Topline: UEFA’s two-year Champions League ban on defending Premier League champions Manchester City, for allegedly misleading European soccer’s governing body and breaking financial fair play rules, will cost the club around $80 million in revenue in 2020. 

  • Manchester City, which faces off against Real Madrid in the Champions League round of 16 later this month, on Friday was banned from European club competition for the next two seasons and fined $32.5 million.
  • The club reportedly committed “serious breaches” of club licensing regulations by inflating sponsorship revenues, and the team also “failed to cooperate” with an ongoing investigation from UEFA, according to the decision.
  • According to Forbes’ latest estimates, Manchester City made $678 million in revenue last season ($72.6 million in total from playing in the Champions League when it reached the quarterfinals) and is the fifth-most-valuable soccer team in the world, with an overall franchise value of nearly $2.7 billion.
  • Assuming that Manchester City reaches the quarterfinals again this year, the Champions League ban next year would amount to a loss of $77 million (including around $53 million in prize money and $10 million from broadcasting), or 11% of the club’s overall revenue in 2020. 
  • That would translate to a $295 million loss in value, lowering Manchester City’s overall valuation to $2.38 billion, Forbes calculates.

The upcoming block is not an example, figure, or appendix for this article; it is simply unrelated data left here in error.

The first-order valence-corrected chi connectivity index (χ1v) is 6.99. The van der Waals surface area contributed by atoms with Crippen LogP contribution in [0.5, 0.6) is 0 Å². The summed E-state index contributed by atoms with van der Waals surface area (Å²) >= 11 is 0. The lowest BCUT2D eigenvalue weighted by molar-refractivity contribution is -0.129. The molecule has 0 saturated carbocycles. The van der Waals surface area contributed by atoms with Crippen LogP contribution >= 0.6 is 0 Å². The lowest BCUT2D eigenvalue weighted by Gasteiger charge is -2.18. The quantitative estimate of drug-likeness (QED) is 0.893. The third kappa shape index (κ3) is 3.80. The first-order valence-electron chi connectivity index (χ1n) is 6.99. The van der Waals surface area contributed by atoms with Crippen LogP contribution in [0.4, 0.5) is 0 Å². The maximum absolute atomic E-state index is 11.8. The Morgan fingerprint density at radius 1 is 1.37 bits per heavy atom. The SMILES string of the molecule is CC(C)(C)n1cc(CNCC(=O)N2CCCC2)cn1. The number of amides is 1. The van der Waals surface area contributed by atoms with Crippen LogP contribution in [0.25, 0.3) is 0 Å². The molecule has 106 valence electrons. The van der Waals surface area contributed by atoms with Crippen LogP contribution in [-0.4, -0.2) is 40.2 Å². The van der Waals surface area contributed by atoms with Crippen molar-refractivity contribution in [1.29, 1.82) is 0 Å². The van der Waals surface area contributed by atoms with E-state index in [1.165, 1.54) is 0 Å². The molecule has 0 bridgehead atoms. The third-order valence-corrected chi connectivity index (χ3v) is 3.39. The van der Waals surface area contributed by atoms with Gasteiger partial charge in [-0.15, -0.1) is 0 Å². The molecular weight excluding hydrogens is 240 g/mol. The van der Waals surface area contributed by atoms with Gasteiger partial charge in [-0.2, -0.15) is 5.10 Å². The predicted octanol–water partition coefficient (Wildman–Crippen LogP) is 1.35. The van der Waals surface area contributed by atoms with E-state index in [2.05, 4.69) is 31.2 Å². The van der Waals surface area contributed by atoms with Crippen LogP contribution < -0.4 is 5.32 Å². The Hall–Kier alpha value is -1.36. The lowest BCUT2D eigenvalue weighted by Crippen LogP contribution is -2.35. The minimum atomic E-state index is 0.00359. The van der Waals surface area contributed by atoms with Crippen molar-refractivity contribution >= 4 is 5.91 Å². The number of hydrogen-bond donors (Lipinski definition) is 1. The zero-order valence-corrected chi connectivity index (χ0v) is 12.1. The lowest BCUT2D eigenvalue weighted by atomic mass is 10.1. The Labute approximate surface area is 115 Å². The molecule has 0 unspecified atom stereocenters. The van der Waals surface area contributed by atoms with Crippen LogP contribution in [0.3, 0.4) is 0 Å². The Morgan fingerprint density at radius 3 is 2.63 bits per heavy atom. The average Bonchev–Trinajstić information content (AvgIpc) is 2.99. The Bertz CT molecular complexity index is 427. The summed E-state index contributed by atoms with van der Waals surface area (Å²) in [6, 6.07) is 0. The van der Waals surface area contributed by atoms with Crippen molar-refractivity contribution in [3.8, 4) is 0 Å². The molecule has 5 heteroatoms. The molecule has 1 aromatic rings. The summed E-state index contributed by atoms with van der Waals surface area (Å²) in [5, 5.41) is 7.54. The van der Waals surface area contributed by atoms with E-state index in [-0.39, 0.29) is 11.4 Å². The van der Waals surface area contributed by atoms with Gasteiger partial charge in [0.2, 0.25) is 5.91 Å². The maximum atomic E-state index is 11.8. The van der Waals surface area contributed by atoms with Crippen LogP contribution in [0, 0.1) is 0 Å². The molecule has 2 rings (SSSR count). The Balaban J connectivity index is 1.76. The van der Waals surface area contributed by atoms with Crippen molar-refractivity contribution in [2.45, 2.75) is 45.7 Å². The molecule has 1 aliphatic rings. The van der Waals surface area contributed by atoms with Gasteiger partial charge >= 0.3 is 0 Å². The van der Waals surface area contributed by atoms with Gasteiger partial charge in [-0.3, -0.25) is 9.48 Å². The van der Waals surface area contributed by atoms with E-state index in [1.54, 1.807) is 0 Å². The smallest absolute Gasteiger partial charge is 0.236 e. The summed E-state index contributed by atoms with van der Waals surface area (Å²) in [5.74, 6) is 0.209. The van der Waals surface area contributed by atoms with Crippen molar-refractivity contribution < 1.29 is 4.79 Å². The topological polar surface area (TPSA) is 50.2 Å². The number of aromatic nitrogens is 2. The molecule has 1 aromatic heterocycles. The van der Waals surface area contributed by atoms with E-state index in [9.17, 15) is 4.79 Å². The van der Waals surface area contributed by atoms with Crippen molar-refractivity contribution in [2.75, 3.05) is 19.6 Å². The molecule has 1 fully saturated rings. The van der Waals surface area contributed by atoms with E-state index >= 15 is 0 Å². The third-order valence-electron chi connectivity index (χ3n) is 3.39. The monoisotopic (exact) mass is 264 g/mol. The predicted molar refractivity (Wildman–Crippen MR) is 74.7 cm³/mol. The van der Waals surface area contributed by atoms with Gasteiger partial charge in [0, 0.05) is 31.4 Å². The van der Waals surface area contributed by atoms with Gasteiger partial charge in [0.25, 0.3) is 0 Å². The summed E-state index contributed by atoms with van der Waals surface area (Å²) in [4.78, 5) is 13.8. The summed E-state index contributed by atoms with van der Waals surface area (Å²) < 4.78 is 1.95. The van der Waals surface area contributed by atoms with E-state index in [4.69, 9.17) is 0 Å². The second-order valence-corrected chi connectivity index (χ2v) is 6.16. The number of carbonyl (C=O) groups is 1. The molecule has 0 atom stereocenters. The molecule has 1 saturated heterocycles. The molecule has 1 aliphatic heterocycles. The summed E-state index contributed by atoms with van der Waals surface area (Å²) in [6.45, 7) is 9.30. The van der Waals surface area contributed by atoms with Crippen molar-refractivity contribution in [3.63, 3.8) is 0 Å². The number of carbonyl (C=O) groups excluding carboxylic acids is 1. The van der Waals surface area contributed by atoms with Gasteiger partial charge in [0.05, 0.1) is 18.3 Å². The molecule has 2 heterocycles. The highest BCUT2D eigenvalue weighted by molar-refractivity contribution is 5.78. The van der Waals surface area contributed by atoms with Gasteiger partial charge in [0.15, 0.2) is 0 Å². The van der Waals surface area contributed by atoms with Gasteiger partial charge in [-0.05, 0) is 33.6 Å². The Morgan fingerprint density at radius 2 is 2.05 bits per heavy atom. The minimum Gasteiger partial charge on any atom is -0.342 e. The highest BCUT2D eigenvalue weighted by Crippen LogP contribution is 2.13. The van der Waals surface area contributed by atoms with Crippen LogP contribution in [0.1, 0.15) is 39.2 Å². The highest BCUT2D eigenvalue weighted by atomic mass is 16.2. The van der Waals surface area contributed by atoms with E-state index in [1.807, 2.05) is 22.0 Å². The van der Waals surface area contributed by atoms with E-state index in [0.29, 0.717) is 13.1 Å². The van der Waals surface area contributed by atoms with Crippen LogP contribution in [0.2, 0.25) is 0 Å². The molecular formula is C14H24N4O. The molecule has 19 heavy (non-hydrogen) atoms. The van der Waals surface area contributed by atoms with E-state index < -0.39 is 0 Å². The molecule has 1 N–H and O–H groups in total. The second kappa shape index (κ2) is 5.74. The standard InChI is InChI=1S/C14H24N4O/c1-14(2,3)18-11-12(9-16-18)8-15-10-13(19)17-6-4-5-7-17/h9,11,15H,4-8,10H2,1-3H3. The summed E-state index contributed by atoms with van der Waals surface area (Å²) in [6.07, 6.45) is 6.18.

• Manchester City could miss out on $47 million at the lower end of the prize money range (combined payout for reaching the round of 16) and up to $102.35 million (if they win the Champions League).

Crucial statistic: Manchester City is easily a $2 billion club even without the Champions League, so they’re still going to be one of the most valuable soccer teams in the world despite this ban.

What to watch for: Manchester City will launch an appeal to the Court of Arbitration for Sport “at the earliest opportunity,” the club said in a statement.

Key background: The owner of Manchester City is holding company City Football Group, which is majority owned by Abu Dhabi’s royal family, which has poured a huge amount into the club. Besides Manchester City, the group controls six other soccer clubs on five continents, including Major League Soccer team New York City F.C. Starting in late 2018, Manchester City came under scrutiny after a leak of internal documents revealed that the team had broken UEFA’s club licensing rules by misrepresenting the source of its sponsorship income. That goes directly against the UEFA Financial Fair Play Regulations, which were established in 2009 to prevent clubs from spending more than they earn and getting into financial problems by doing so.

Tangent: In November, City Football Group sold a stake of just over 10% to American investment firm Silver Lake Partners for $500 million. By those numbers, the deal valued City Football Group and all of its holdings at a whopping $4.8 billion. Obviously, Silver Lake knew about the ongoing UEFA investigation, given that regulators have been looking at City’s financial practices since December 2018. They didn’t hesitate to pay up for the stake, indicating they know how valuable the club is even without a Champions League appearance.

Further reading: Manchester City Banned From Champions League, Putting Extra Pressure On Real Madrid Match